As the COVID-19 pandemic continues to take its toll on both the financial and physical well-being of people worldwide, SMEs are especially feeling the pocket-pinch. However, The United States has rolled out a $2 trillion coronavirus stimulus package, also known as the CARES Act, which helps businesses to apply for loans and keep their doors open. Let’s take a closer look at everything you should know about the CARES Act and important steps your SME should take –
How Does The CARES Act Help SMEs?
The CARES Act offers the following helpful assistance –
- Paycheck Protection Programs: Designed to help retain employees, $350 billion of funds have been set aside for SMEs through government backed private bank loans, which are modelled after the pre-existing SBA 7(a) Loan Program. The primary goal of this program is to motivate small businesses to not lay off employees during this challenging time.Eligibility requirements –
- Small businesses with less than 500 employees
- Select business types with less than 1,500 employees
- 501(c)(3) non-profits with less than 500 employees
- Select 501(c)(19) veteran organizations
- Sole proprietors
- Freelance & gig economy workers
- Must have been operational on February 15th, 2020
The maximum loan amount you could be eligible for is $10 million, with a maximum interest rate of 1% with a two-year payback period, and no requirement for collateral or a personal guarantee. Lenders will defer fees, principal and interest for 6-12 months. Furthermore, depending on the case, some of these loans can be converted into grants, which means either part or all of the loan might be forgiven.
These SBA-guaranteed loan benefits may be used toward –
- Employee salaries + commissions
- Payroll expenses
- Select expenses related to continuing group health care benefits
- Mortgage, rent and utilities payments
- Debt payment
You may also be eligible for a delay in payroll taxes from your end for Social Security until 2021 and 2022. Please note the SBA does not provide this program directly – you must find a SBA approved lender who will help you with the application process and identify which 7(a) loan product will suit your business needs best.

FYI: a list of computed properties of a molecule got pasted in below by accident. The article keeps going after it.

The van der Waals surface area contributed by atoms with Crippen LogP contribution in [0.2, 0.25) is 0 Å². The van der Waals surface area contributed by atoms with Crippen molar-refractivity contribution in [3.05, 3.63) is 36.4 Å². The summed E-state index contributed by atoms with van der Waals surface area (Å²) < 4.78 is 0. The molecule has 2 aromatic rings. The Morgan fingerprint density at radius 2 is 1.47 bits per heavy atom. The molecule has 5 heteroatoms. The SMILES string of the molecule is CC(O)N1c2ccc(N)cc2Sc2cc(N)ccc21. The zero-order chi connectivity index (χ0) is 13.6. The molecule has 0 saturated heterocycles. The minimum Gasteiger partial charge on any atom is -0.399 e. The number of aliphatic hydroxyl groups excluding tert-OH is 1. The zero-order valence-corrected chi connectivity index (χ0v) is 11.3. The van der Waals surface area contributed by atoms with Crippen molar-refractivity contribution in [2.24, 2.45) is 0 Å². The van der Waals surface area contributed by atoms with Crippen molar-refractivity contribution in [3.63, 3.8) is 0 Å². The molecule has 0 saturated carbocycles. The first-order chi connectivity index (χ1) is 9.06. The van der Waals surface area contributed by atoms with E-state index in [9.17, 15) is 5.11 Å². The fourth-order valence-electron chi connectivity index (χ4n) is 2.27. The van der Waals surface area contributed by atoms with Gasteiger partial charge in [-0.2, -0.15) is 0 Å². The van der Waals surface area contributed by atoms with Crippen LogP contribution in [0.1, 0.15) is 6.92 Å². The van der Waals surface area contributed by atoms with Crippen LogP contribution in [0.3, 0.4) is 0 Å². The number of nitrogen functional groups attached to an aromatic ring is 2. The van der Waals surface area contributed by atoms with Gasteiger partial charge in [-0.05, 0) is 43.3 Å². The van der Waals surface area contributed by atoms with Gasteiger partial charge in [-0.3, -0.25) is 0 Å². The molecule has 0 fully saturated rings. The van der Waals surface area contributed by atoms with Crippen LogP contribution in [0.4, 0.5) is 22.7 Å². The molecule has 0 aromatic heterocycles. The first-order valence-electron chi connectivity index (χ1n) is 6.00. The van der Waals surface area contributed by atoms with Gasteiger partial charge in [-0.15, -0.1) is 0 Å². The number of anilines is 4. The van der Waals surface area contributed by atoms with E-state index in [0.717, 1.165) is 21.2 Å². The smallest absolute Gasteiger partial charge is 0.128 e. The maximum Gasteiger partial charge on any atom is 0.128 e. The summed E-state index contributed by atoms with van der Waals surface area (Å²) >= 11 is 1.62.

- SBA Disaster Loans (EIDLs)
Small business owners can also avail a low-interest Economic Injury Disaster Loan (EIDL) worth up to $2 million, in addition to the Paycheck Protection Program loan – however, both these loans should not go toward the same exact expenses. A financial expert will help you map out the best plan to reap the benefits of both of these programs to temporarily overcome the loss of revenue corresponding to COVID-19. The SBA can approve EIDLs solely based on your credit score – EIDLs less than $200,000 can be approved sans any personal guarantee.
You can request a loan advance of upto $10,000 from EIDL. Advance will be based on the number of your pre-disaster (i.e., as of January 31, 2020) employees. The Advance will provide $1,000 per employee up to a maximum of $10,000.
However, please note this advance must only be used for the following –
- Offer sick leave to employees who cannot work due to COVID-19’s effect
- Maintain payroll to retain staff
- Pay rent / mortgage payments
- Cover increased cost of materials related to interrupted supply chains
- Repay obligations that cannot be met due to loss of revenue
If you use the advance payment strictly for these purposes, even if you are later denied a loan under the EIDL payment, you will not have to repay this amount.
Important Changes In Business Tax
The CARES Act also makes a few amendments to tax policies to help businesses impacted by COVID-19. There are two, in particular, which we’d like to bring your attention –
- Employee Retention Tax Credit –
- Eligibility – Your business operations were partially / fully suspended due to a COVID-19 shut-down order OR gross receipts declined more than 50% compared to the same quarter of the previous year.
- Benefits – 50% refundable tax credit on wages up to $10,000 per employee paid or incurred between March 13th, 2020 through December 31st, 2020.
- Delayed Payroll Tax Payments –
Benefits – The employer share of 2020 Social Security tax owed can be deferred and paid over the next two years in a 50% — 50% breakdown. However, if your business has a Paycheck Protection Loan that has been forgiven, you may not defer these taxes.
While it might be difficult to avoid feeling stress during such uncertain times, please be assured our team at Astute has your back – if you would like any support in identifying which programs are most suitable for your business to recover lost revenue from the COVID-19 pandemic, contact our team right away. We have solutions in place for start-ups, SMEs, pre-IPO companies and Fortune 1000 companies alike!
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